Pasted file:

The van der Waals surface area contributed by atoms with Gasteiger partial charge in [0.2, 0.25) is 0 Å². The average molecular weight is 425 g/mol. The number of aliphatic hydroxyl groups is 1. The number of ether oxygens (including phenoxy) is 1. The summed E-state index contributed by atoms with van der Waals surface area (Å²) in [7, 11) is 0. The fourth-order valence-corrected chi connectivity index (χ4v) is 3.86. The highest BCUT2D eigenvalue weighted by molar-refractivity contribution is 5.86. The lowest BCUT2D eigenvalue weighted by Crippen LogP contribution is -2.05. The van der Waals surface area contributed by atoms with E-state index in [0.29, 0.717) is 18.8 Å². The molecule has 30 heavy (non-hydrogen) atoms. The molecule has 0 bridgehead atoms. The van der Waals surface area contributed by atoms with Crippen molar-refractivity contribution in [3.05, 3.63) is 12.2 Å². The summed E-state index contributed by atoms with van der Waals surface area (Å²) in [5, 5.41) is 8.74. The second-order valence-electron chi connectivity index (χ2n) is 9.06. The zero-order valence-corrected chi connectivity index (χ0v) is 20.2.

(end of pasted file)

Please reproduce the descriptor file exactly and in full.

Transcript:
The van der Waals surface area contributed by atoms with Gasteiger partial charge in [0.2, 0.25) is 0 Å². The average molecular weight is 425 g/mol. The number of aliphatic hydroxyl groups is 1. The number of ether oxygens (including phenoxy) is 1. The summed E-state index contributed by atoms with van der Waals surface area (Å²) in [7, 11) is 0. The fourth-order valence-corrected chi connectivity index (χ4v) is 3.86. The highest BCUT2D eigenvalue weighted by molar-refractivity contribution is 5.86. The lowest BCUT2D eigenvalue weighted by Crippen LogP contribution is -2.05. The van der Waals surface area contributed by atoms with E-state index in [0.29, 0.717) is 18.8 Å². The molecule has 30 heavy (non-hydrogen) atoms. The molecule has 0 bridgehead atoms. The van der Waals surface area contributed by atoms with Crippen molar-refractivity contribution in [3.05, 3.63) is 12.2 Å². The summed E-state index contributed by atoms with van der Waals surface area (Å²) in [5, 5.41) is 8.74. The second-order valence-electron chi connectivity index (χ2n) is 9.06. The zero-order valence-corrected chi connectivity index (χ0v) is 20.2.